PROJECT: Adaptation Fund NIEs in Africa: Independent insight
Project Reference: RSAF-0011
National Implementing Entities (NIEs) are seminal in allowing governments to access climate funding which affords them the opportunity to implement adaptation projects that facilitate climate compatible development. Developing countries are only able to access the Adaptation Fund via accredited implementing entities, multilateral, regional or national. The capacity for the development of NIEs and programming of projects thereafter is limited at present and it is essential that governments in Africa be capacitated to facilitate this process.
A number of NIEs in Africa have commenced or completed this process of accreditation, and so have domestic climate change funds such as FONERWA in Rwanda and the Climate Resilient Green Economy (CRGE) facility in Ethiopia. This combined NIE experience is rich in lessons for programming of ‘direct access’ more broadly.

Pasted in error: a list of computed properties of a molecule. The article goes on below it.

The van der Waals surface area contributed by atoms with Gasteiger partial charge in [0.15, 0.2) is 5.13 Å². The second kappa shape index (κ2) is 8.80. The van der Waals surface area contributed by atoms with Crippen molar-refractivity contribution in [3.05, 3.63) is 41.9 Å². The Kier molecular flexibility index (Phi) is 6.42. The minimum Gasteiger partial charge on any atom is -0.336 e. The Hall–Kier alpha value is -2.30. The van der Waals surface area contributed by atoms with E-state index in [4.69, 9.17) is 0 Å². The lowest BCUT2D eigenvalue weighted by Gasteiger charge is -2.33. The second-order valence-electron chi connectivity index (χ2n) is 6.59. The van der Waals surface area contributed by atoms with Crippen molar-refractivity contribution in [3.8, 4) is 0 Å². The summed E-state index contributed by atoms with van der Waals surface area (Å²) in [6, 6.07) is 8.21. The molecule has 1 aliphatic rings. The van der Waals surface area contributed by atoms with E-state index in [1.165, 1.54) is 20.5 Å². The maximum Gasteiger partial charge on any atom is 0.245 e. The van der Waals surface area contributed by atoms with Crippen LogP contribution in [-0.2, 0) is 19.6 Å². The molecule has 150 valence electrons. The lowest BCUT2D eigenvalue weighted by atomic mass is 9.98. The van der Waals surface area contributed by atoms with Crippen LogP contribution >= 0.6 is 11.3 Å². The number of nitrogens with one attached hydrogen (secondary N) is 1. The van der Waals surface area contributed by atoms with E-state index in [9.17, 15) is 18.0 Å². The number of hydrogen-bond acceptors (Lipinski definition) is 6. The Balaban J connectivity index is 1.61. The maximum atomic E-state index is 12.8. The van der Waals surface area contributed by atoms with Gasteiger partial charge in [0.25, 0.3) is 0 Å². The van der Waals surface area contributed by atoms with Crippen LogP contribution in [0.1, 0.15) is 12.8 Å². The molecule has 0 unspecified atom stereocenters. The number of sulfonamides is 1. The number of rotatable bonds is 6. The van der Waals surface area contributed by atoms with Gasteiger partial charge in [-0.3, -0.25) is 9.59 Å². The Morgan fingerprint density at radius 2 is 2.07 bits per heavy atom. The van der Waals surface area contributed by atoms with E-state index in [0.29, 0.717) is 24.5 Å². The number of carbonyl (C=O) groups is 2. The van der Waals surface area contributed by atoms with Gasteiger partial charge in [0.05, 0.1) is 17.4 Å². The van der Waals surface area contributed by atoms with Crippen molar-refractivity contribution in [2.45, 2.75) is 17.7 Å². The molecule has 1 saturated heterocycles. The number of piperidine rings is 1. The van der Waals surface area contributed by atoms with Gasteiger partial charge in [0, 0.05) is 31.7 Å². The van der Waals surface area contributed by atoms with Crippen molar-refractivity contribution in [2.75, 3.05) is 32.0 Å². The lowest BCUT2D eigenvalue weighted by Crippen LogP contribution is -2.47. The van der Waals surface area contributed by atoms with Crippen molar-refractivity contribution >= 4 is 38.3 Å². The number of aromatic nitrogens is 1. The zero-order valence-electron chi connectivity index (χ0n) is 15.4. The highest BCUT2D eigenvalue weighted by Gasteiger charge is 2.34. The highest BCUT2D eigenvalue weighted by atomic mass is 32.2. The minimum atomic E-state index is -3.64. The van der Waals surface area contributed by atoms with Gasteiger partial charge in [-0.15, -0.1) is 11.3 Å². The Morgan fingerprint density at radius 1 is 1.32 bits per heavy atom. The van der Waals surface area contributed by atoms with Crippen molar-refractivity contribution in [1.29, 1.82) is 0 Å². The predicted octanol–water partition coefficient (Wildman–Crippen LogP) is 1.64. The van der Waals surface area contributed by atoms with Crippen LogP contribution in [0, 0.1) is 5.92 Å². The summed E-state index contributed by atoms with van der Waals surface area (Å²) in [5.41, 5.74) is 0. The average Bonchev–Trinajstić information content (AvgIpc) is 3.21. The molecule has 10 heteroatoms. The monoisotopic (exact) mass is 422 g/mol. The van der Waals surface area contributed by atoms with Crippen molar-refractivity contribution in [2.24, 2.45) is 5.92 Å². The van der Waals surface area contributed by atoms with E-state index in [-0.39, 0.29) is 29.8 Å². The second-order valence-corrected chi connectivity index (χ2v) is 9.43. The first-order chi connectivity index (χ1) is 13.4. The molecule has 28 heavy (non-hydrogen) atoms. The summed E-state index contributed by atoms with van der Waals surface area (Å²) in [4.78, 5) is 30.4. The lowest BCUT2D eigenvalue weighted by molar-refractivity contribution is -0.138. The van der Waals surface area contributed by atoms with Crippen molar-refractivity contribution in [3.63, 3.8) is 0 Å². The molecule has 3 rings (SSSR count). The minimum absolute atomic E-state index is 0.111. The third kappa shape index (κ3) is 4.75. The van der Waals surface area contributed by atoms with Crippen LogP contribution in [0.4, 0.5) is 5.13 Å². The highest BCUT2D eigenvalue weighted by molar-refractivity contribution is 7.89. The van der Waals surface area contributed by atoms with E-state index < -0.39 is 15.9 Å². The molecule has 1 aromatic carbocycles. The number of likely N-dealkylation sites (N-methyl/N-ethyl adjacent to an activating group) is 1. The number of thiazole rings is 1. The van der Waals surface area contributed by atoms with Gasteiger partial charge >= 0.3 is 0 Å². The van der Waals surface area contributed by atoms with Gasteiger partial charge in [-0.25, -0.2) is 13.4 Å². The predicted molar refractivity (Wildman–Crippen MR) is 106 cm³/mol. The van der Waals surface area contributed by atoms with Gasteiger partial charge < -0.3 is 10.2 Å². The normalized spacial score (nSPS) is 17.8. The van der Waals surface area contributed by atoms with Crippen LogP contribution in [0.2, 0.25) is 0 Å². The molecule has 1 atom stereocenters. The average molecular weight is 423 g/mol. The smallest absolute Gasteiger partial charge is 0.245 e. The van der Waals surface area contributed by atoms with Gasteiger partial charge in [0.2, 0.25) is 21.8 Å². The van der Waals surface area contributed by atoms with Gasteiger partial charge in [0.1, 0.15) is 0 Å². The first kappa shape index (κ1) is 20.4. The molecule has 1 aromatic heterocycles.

It is against this background that the research project was proposed to leverage the Climate Governance in Africa programme of the Heinrich Böll Foundation (HBF) in partnership with CDKN which intends to bring together accredited implementing entities of the Adaptation Fund in Africa – as well as selected domestic climate finance facilities – in a workshop, the first of its kind.
The workshop discussed common obstacles NIEs in Africa are faced with during the execution of projects, as well as the opportunities, strategies and insights for effective utilisation of funds disbursed from the Adaptation Fund and other direct access modalities.
Preceding the workshop, research was carried out to identify and assess the progress of accredited implementing entities on the projects and programmes they have developed. Research focused on the approaches adopted by these agencies to programming direct access at the sub-national / community level as well as challenges in achieving registration and/or fund set up.
Read the full research report: Learning from Direct Access Modalities in Africa
Read the executive summary of the research report.
Timeframe: April 2014- February 2015 (10 months)